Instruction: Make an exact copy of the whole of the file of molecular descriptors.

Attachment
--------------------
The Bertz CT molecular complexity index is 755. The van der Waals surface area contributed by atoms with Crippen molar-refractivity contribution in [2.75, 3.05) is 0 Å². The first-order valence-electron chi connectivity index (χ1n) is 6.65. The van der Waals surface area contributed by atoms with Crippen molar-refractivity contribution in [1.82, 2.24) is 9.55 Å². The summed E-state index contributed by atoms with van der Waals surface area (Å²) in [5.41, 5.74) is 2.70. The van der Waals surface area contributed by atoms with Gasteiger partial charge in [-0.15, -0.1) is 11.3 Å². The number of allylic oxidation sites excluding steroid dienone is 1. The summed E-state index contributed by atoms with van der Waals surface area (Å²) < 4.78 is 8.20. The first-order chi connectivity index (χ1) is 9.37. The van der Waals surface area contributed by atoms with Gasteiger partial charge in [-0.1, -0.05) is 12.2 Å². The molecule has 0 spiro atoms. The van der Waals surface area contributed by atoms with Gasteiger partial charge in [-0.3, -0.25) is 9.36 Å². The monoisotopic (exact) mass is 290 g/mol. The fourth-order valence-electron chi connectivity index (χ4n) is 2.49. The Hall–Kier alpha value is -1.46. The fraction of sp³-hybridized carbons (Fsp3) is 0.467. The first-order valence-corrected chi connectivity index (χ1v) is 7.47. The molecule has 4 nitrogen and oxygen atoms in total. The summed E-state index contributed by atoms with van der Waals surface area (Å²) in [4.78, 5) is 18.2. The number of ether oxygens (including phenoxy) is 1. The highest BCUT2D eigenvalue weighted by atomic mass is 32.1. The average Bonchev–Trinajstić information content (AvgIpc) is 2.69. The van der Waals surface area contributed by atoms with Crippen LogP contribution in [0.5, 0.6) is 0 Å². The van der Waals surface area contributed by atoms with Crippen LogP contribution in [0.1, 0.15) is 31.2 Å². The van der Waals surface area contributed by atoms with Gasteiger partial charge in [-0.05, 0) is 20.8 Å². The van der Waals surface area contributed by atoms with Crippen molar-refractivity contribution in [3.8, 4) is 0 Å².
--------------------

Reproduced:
The Bertz CT molecular complexity index is 755. The van der Waals surface area contributed by atoms with Crippen molar-refractivity contribution in [2.75, 3.05) is 0 Å². The first-order valence-electron chi connectivity index (χ1n) is 6.65. The van der Waals surface area contributed by atoms with Crippen molar-refractivity contribution in [1.82, 2.24) is 9.55 Å². The summed E-state index contributed by atoms with van der Waals surface area (Å²) in [5.41, 5.74) is 2.70. The van der Waals surface area contributed by atoms with Gasteiger partial charge in [-0.15, -0.1) is 11.3 Å². The number of allylic oxidation sites excluding steroid dienone is 1. The summed E-state index contributed by atoms with van der Waals surface area (Å²) < 4.78 is 8.20. The first-order chi connectivity index (χ1) is 9.37. The van der Waals surface area contributed by atoms with Gasteiger partial charge in [-0.1, -0.05) is 12.2 Å². The molecule has 0 spiro atoms. The van der Waals surface area contributed by atoms with Gasteiger partial charge in [-0.3, -0.25) is 9.36 Å². The monoisotopic (exact) mass is 290 g/mol. The fourth-order valence-electron chi connectivity index (χ4n) is 2.49. The Hall–Kier alpha value is -1.46. The fraction of sp³-hybridized carbons (Fsp3) is 0.467. The first-order valence-corrected chi connectivity index (χ1v) is 7.47. The molecule has 4 nitrogen and oxygen atoms in total. The summed E-state index contributed by atoms with van der Waals surface area (Å²) in [4.78, 5) is 18.2. The number of ether oxygens (including phenoxy) is 1. The highest BCUT2D eigenvalue weighted by atomic mass is 32.1. The average Bonchev–Trinajstić information content (AvgIpc) is 2.69. The van der Waals surface area contributed by atoms with Crippen LogP contribution in [0.5, 0.6) is 0 Å². The van der Waals surface area contributed by atoms with Crippen LogP contribution in [0.1, 0.15) is 31.2 Å². The van der Waals surface area contributed by atoms with Gasteiger partial charge in [-0.05, 0) is 20.8 Å². The van der Waals surface area contributed by atoms with Crippen molar-refractivity contribution in [3.8, 4) is 0 Å².